Judah had, by the grace of God, grown. He had changed.

The grace of God, God's undeserved forgiveness, help, and favor, which He today offers to all people through Jesus Christ, can do things like this to people. Second Corinthians 5:17, in the New Testament, says: "...if anyone is in Christ, the new creation has come: The old is gone, the new is here!"

So, did Judah "deserve" the blessing Jacob pronounced, which included that he would become the ancestor of Israel's kings, including the One conceived by the Holy Spirit, born of Judah's line, Jesus, the King of kings? No. Judah didn't "deserve" that blessing, no matter how his life had been changed.

He deserved it no more than Joseph deserved greater blessings. Joseph hadn't deserved the pain in his life. He hadn't deserved its success either. Joseph had been "set apart" from his brothers by God, but could, at any time, have chosen to turn from God, making his life easier. But God graced him with the power to turn to God instead. That wasn't Joseph's doing any more than the blessings granted to Judah were his. It was all God.

We don't know what plans God has for our lives. And often--maybe usually--they are different from the ones we make for ourselves. Sometimes, the plans of God can be painful to us--just ask Joseph. Still, to follow God's plan, to turn to Him daily in repentance and belief in God the Son, Jesus, is the better path. Even when we walk through the valley of the shadow of death, we needn't fear. God will be with us.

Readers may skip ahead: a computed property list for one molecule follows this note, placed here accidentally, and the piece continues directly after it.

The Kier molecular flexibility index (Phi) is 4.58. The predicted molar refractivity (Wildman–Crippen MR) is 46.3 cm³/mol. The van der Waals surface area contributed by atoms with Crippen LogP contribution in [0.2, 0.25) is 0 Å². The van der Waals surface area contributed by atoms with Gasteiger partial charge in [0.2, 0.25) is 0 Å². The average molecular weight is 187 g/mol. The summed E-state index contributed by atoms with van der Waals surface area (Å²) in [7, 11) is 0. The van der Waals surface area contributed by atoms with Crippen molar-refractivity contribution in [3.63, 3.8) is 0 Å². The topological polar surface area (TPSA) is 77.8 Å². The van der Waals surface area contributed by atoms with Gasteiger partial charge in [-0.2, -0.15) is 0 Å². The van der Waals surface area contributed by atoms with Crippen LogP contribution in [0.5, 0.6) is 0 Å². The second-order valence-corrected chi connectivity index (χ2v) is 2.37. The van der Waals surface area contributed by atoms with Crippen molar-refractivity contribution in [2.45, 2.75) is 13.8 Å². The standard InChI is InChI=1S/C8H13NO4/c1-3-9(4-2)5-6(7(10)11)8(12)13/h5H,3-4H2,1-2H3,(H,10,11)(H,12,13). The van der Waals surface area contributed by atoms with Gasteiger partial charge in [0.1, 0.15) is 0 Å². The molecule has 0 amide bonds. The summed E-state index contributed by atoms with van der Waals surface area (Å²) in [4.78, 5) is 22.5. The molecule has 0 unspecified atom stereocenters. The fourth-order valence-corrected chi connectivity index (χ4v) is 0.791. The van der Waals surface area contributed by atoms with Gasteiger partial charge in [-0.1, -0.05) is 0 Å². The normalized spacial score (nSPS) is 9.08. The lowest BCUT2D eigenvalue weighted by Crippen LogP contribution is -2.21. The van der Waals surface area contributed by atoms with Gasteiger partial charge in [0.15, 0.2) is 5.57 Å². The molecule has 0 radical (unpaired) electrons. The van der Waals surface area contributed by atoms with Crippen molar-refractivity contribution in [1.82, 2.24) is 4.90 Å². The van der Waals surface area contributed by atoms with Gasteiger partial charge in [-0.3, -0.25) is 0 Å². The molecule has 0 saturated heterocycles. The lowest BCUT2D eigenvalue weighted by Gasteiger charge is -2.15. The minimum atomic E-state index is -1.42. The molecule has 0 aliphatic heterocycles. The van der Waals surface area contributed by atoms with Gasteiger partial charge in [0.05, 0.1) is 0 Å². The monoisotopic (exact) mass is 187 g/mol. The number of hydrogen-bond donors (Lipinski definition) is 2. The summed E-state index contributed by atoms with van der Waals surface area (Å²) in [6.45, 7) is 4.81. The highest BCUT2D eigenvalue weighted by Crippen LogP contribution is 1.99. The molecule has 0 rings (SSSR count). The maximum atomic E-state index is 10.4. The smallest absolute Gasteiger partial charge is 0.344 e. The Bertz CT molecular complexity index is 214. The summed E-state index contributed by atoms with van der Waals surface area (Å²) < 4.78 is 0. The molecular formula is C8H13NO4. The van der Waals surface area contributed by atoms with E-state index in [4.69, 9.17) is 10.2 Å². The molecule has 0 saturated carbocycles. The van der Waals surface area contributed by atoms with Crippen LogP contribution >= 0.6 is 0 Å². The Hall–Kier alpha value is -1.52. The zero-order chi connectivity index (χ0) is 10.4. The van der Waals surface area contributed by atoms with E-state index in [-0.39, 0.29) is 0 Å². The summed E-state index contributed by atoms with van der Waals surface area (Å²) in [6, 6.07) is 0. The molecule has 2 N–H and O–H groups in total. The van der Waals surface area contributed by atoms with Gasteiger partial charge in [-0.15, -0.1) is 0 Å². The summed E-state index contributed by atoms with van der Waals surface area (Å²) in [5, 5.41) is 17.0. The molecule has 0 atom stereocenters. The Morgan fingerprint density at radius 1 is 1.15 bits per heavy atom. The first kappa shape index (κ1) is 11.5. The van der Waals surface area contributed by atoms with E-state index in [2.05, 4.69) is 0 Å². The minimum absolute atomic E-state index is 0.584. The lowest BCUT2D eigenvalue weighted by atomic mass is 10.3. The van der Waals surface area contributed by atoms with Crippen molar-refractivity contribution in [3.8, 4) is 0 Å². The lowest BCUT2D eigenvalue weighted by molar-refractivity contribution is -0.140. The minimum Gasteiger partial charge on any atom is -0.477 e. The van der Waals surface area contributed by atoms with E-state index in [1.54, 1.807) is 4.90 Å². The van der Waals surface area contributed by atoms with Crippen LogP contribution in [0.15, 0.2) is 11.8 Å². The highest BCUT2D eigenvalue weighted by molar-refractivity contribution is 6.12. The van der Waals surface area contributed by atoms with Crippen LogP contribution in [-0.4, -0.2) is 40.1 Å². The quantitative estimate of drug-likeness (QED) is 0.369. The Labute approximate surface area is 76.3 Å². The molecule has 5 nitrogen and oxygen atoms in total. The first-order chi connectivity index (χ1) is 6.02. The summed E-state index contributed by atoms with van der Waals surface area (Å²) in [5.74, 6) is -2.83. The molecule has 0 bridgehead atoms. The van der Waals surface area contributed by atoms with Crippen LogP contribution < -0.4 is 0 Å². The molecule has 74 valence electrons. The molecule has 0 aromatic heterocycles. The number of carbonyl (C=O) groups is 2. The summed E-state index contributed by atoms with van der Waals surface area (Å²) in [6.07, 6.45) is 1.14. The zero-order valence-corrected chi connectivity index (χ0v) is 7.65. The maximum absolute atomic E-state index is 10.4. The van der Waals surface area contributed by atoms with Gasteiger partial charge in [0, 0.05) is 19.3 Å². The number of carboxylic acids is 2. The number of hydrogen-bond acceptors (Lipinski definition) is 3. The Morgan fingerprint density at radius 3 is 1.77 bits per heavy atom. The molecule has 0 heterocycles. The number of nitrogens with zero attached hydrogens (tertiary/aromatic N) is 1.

A prayer: Change my heart, O God. Make it ever true. Change my heart, O God. May I be like you. In Jesus' Name. Amen [See here.]

Wednesday, January 21, 2015

Prayer Begins with the Word, Includes Listening

"[In Martin] Luther's...treatise [on prayer] he tells us to build on our study of Scripture through meditation [of the Scripture], answering the Word of God in prayer to the Lord. As we do that, we should be aware that the Holy Spirit may begin 'preaching' to us. When that happens, we must drop our [prayer] routines and pay close attention." [Timothy Keller. Prayer: Experiencing Awe and Intimacy with God.

Helping Others to See Jesus

[This was shared during worship with the people and guests of Living Water Lutheran Church in Springboro, Ohio, this past Sunday, January 18.]

John 1:43-51
Let’s say that friends are visiting you at your house.  

You’ve just renovated your living room: new chairs, couch, end tables, lamps, entertainment center, furnishings. Sometime during their visit, your friends are going to ask you about your newly appointed living room. Where did you get the furniture, the paint, the carpeting? Did you have help? If so, who was the contractor? Did you have a decorator? 

And I’m sure that when you're asked these questions, you won’t say, “That’s personal. We don’t talk about our furnishings in public.” 

You’d be happy to answer their questions. When we have good things we want to share, we do it unstintingly.